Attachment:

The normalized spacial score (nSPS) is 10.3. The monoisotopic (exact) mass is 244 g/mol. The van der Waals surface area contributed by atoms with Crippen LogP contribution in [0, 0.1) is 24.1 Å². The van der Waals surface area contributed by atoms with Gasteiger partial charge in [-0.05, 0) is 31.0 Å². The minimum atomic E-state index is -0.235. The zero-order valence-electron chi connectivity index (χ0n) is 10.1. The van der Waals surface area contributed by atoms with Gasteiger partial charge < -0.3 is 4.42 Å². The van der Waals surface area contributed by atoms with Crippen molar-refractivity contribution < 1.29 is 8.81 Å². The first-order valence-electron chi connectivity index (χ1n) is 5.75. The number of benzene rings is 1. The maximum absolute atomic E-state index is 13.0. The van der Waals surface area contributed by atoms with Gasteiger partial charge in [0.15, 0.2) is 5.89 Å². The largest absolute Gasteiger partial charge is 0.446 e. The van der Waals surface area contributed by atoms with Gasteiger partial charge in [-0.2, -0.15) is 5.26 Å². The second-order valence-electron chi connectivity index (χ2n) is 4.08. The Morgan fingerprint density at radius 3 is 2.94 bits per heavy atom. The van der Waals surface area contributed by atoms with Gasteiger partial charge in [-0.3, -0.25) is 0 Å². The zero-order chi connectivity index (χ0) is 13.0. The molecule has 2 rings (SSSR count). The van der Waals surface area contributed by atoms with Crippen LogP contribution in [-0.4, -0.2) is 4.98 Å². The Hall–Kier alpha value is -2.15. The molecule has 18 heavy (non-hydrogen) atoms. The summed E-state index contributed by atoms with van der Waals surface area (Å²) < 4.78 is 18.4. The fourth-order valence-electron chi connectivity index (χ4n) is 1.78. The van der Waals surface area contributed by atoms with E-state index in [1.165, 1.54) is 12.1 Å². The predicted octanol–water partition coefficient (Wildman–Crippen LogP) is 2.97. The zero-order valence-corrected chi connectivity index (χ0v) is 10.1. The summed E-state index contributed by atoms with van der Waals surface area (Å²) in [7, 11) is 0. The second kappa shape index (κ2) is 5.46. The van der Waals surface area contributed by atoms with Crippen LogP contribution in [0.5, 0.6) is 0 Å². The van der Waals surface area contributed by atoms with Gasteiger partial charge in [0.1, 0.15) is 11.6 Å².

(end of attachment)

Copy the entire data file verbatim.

The normalized spacial score (nSPS) is 10.3. The monoisotopic (exact) mass is 244 g/mol. The van der Waals surface area contributed by atoms with Crippen LogP contribution in [0, 0.1) is 24.1 Å². The van der Waals surface area contributed by atoms with Gasteiger partial charge in [-0.05, 0) is 31.0 Å². The minimum atomic E-state index is -0.235. The zero-order valence-electron chi connectivity index (χ0n) is 10.1. The van der Waals surface area contributed by atoms with Gasteiger partial charge < -0.3 is 4.42 Å². The van der Waals surface area contributed by atoms with Crippen molar-refractivity contribution < 1.29 is 8.81 Å². The first-order valence-electron chi connectivity index (χ1n) is 5.75. The number of benzene rings is 1. The maximum absolute atomic E-state index is 13.0. The van der Waals surface area contributed by atoms with Gasteiger partial charge in [0.15, 0.2) is 5.89 Å². The largest absolute Gasteiger partial charge is 0.446 e. The van der Waals surface area contributed by atoms with Gasteiger partial charge in [-0.2, -0.15) is 5.26 Å². The second-order valence-electron chi connectivity index (χ2n) is 4.08. The Morgan fingerprint density at radius 3 is 2.94 bits per heavy atom. The van der Waals surface area contributed by atoms with Gasteiger partial charge in [-0.3, -0.25) is 0 Å². The zero-order chi connectivity index (χ0) is 13.0. The molecule has 2 rings (SSSR count). The van der Waals surface area contributed by atoms with Crippen LogP contribution in [-0.4, -0.2) is 4.98 Å². The Hall–Kier alpha value is -2.15. The molecule has 18 heavy (non-hydrogen) atoms. The summed E-state index contributed by atoms with van der Waals surface area (Å²) < 4.78 is 18.4. The fourth-order valence-electron chi connectivity index (χ4n) is 1.78. The van der Waals surface area contributed by atoms with E-state index in [1.165, 1.54) is 12.1 Å². The predicted octanol–water partition coefficient (Wildman–Crippen LogP) is 2.97. The zero-order valence-corrected chi connectivity index (χ0v) is 10.1. The summed E-state index contributed by atoms with van der Waals surface area (Å²) in [7, 11) is 0. The second kappa shape index (κ2) is 5.46. The van der Waals surface area contributed by atoms with Crippen LogP contribution in [0.5, 0.6) is 0 Å². The van der Waals surface area contributed by atoms with Gasteiger partial charge in [0.1, 0.15) is 11.6 Å².